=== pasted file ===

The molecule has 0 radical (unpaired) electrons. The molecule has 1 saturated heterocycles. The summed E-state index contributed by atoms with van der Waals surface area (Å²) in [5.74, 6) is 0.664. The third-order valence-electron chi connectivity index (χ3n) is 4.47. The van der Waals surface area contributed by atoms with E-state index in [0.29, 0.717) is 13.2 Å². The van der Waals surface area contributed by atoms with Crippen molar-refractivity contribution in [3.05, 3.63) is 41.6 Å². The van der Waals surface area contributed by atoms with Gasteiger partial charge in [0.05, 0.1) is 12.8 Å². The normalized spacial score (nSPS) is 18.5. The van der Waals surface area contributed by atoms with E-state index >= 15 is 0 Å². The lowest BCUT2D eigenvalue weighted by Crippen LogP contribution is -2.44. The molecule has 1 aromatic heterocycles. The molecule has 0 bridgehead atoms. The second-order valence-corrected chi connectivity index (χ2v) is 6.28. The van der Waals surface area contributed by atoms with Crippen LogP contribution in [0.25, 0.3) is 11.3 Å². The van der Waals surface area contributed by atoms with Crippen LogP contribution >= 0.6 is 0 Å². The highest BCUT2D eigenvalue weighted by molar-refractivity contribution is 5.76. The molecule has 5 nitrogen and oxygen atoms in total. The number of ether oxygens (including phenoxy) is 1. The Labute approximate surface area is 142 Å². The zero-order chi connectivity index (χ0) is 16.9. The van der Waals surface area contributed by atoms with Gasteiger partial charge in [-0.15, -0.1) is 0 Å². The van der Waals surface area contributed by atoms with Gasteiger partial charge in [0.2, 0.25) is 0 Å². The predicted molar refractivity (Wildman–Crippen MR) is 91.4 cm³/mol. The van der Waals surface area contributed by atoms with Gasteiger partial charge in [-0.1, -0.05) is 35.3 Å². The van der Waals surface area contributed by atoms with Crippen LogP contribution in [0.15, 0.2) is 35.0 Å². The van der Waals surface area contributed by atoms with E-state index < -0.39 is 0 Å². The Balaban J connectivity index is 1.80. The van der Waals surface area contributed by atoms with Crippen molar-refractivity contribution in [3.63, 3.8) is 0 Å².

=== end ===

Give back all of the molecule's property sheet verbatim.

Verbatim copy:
The molecule has 0 radical (unpaired) electrons. The molecule has 1 saturated heterocycles. The summed E-state index contributed by atoms with van der Waals surface area (Å²) in [5.74, 6) is 0.664. The third-order valence-electron chi connectivity index (χ3n) is 4.47. The van der Waals surface area contributed by atoms with E-state index in [0.29, 0.717) is 13.2 Å². The van der Waals surface area contributed by atoms with Crippen molar-refractivity contribution in [3.05, 3.63) is 41.6 Å². The van der Waals surface area contributed by atoms with Gasteiger partial charge in [0.05, 0.1) is 12.8 Å². The normalized spacial score (nSPS) is 18.5. The van der Waals surface area contributed by atoms with E-state index >= 15 is 0 Å². The lowest BCUT2D eigenvalue weighted by Crippen LogP contribution is -2.44. The molecule has 1 aromatic heterocycles. The molecule has 0 bridgehead atoms. The second-order valence-corrected chi connectivity index (χ2v) is 6.28. The van der Waals surface area contributed by atoms with Crippen LogP contribution in [0.25, 0.3) is 11.3 Å². The van der Waals surface area contributed by atoms with Crippen LogP contribution >= 0.6 is 0 Å². The highest BCUT2D eigenvalue weighted by molar-refractivity contribution is 5.76. The molecule has 5 nitrogen and oxygen atoms in total. The number of ether oxygens (including phenoxy) is 1. The Labute approximate surface area is 142 Å². The zero-order chi connectivity index (χ0) is 16.9. The van der Waals surface area contributed by atoms with Gasteiger partial charge in [-0.15, -0.1) is 0 Å². The van der Waals surface area contributed by atoms with Gasteiger partial charge in [0.2, 0.25) is 0 Å². The predicted molar refractivity (Wildman–Crippen MR) is 91.4 cm³/mol. The van der Waals surface area contributed by atoms with Gasteiger partial charge in [-0.1, -0.05) is 35.3 Å². The van der Waals surface area contributed by atoms with Crippen LogP contribution in [0.15, 0.2) is 35.0 Å². The van der Waals surface area contributed by atoms with E-state index < -0.39 is 0 Å². The Balaban J connectivity index is 1.80. The van der Waals surface area contributed by atoms with Crippen molar-refractivity contribution in [3.63, 3.8) is 0 Å².